At least since the dawn of comic books, kids have played the game, “What superpower would you like to have?” Being able to fly? Invisibility? Super strength? The choices are endless.

In today’s business world, probably the most valuable superpower would be time travel. Seeing the future to navigate change would be priceless. Never has change come faster and from more directions over the last several years. Creating an agile business—one that can quickly and resourcefully respond to change—involves embracing change, using data and developing a high-performance culture.

Don’t Fear Change—Embrace It
Economists try to predict what’s coming. Will there be a recession? A soft landing? Where are interest rates headed? Will tax rates go up or down? Read three different reports and get three different outlooks. Instead of fearing what could come, design a plan of action with choices based on how the economic climate may move. An agile business owner is prepared for different tax and market scenarios and ready to take advantage of whichever ones become reality.

Few things change faster than technology, and in the RIA industry, there is no shortage of tech options. The array of software systems for portfolio accounting, portfolio analysis and financial planning—not to mention the nearly countless integration packages to coordinate them—can be overwhelming. Staying abreast of technology can pay off, however, as a recent study by Orion has shown that the “majority of managers surveyed who integrated wealthtech effectively were also the firms that showed the best growth trajectory.”

For RIAs, one of the biggest drivers of new technology is the demand for more personalization of client communications. Customized performance reports and projections are expected, and technology is required to produce them.

Put Data To Work
Making projections based on various tax and market scenarios relies on having reliable data and putting it to work. Too often, business owners fall into the trap of getting so caught up in day-to-day operations that they forget to look at the bigger picture. Paul Lally, principal at Wipfli, describes this phenomenon as spending too much time on the dance floor and not enough time on the balcony, looking over the whole ballroom. That’s where those aforementioned customized reports come in handy.

To be able to take slice and dice reports then take advantage of market opportunities when they arise is agile. To do this an agile business owner needs to have both a firm grasp of their own company’s fundamentals as well as a clear picture of industry benchmarks and how client portfolios perform.

More importantly being well-versed helps to recognize a good merger or acquisition opportunity when it comes along. Having a clear picture of the revenue, expenses, potential taxes and cash flow of one’s own company gives a business owner the confidence to act quickly when a good opportunity arises.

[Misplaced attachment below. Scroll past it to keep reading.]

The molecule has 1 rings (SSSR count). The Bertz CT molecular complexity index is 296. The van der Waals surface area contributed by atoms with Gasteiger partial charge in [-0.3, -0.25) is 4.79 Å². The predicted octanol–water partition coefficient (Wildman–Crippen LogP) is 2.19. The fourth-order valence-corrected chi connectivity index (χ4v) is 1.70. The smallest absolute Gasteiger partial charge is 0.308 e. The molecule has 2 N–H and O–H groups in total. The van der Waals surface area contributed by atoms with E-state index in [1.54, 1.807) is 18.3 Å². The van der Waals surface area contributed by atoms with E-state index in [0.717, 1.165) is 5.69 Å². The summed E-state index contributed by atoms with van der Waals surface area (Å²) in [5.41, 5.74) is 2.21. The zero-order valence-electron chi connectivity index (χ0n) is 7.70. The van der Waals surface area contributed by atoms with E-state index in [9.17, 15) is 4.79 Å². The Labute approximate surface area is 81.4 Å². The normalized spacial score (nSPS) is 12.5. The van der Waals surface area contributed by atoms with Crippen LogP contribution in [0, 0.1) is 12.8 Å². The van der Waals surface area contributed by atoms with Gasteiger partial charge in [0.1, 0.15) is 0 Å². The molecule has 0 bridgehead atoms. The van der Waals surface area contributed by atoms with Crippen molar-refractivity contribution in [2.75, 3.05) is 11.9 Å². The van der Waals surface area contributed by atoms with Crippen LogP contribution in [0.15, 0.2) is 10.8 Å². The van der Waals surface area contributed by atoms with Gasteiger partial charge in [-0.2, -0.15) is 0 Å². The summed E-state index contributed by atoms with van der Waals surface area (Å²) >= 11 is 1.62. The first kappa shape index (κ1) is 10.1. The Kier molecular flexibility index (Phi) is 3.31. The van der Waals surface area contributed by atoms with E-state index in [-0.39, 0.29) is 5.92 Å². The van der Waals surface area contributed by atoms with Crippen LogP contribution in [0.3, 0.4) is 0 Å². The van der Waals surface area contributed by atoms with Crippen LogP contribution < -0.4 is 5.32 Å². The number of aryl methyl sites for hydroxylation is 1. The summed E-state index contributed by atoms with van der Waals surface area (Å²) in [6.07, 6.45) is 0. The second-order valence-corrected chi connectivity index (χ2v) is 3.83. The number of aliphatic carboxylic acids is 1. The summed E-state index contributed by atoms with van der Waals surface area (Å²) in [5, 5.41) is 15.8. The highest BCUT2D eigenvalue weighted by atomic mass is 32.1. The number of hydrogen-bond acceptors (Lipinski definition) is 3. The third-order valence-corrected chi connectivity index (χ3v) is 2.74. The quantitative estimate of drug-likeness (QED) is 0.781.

Focus On Performance, Not Just Growth
It’s easy to confuse growth with performance, but they’re not the same thing. Sustained growth can happen because market conditions are good—a company can ride a wave of generalized strength in the economy without performing at its best. High performance means operating at the top of the game no matter how the market is faring.

A high-performance culture starts at the top, with a leader who takes the time to consider what type of workplace they’re building. The key is creating—and communicating—a mission-driven culture that all employees are inspired to support. With everyone committed to the success of the organization, the details of where and when people do their jobs will be easier to manage.

Leaders then coach their associates at all levels in the workplace. They understand the priorities and work behaviors of younger associates, which may be very different from what they experienced in their careers and provide a hand up with guidance and support. These are the professionals who will take a firm forward for decades.

The world, and especially the world of business, is moving at a faster pace than ever before. Business agility is all about anticipating what’s ahead and being prepared for it, not just waiting for change to happen. Collecting and using data gives the business owner the confidence to welcome change rather than fear it. Building a high-performance culture structured around a common mission provides the framework to succeed in the face of whatever changes the market and economy have in store.

Rick Dennen is the founder and CEO of Indianapolis-based Oak Street Funding, a First Financial Bank company with customized loan products and services for specialty lines of business including certified public accountants, registered investment advisors and insurance agents nationwide.